So to all of you, to each and every one of you: if a degree is what you want, you can still have it – you’ve just got to work hard. We’ve even removed the arbitrary cap on the number of university places available so as many people who want to go, can.

Tonight, Vince Cable emailed party members to let them know about the speech. He said:

Today, Nick Clegg has laid out our record on higher education.

It’s a record that demonstrates that we are committed to helping everyone to get on in life, whether that’s through university, apprenticeships, or work. And it’s a record that shows that the difficult decisions we made back in 2010 are having a positive effect on those students we most need to encourage into university.

I know that tuition fees have been hard to discuss on the doorstep. We have expressed regret that it was not possible to deliver in office a commitment made in opposition. But we have, in government, created a fairer system in which no one pays upfront fees, and payments operates like a form of graduate tax, payable in a progressive way linked to income. So let’s make clear what our record is:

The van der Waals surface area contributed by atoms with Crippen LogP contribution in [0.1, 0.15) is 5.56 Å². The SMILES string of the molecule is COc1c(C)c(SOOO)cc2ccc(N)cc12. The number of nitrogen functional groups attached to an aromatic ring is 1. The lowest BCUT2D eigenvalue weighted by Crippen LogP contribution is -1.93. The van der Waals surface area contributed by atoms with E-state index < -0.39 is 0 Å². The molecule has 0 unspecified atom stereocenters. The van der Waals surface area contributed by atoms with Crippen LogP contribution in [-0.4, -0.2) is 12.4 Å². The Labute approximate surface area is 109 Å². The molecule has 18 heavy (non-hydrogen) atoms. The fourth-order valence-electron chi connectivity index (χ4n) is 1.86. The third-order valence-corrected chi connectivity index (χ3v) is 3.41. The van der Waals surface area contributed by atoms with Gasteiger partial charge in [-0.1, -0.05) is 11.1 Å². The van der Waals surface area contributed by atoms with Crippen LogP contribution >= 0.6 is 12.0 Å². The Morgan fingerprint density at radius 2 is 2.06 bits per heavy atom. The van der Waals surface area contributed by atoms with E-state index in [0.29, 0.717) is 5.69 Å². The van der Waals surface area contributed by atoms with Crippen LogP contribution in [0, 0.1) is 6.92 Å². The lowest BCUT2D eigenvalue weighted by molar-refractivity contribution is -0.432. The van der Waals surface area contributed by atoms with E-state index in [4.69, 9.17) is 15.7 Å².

This year, we have had the highest application rates to university ever and the highest number of applicants from disadvantaged backgrounds.

Over half a million students will be entitled to receive grants for living costs that they will never have to pay back.

Up to a quarter of the lowest paid graduates will end up paying back less than they would have under the previous system.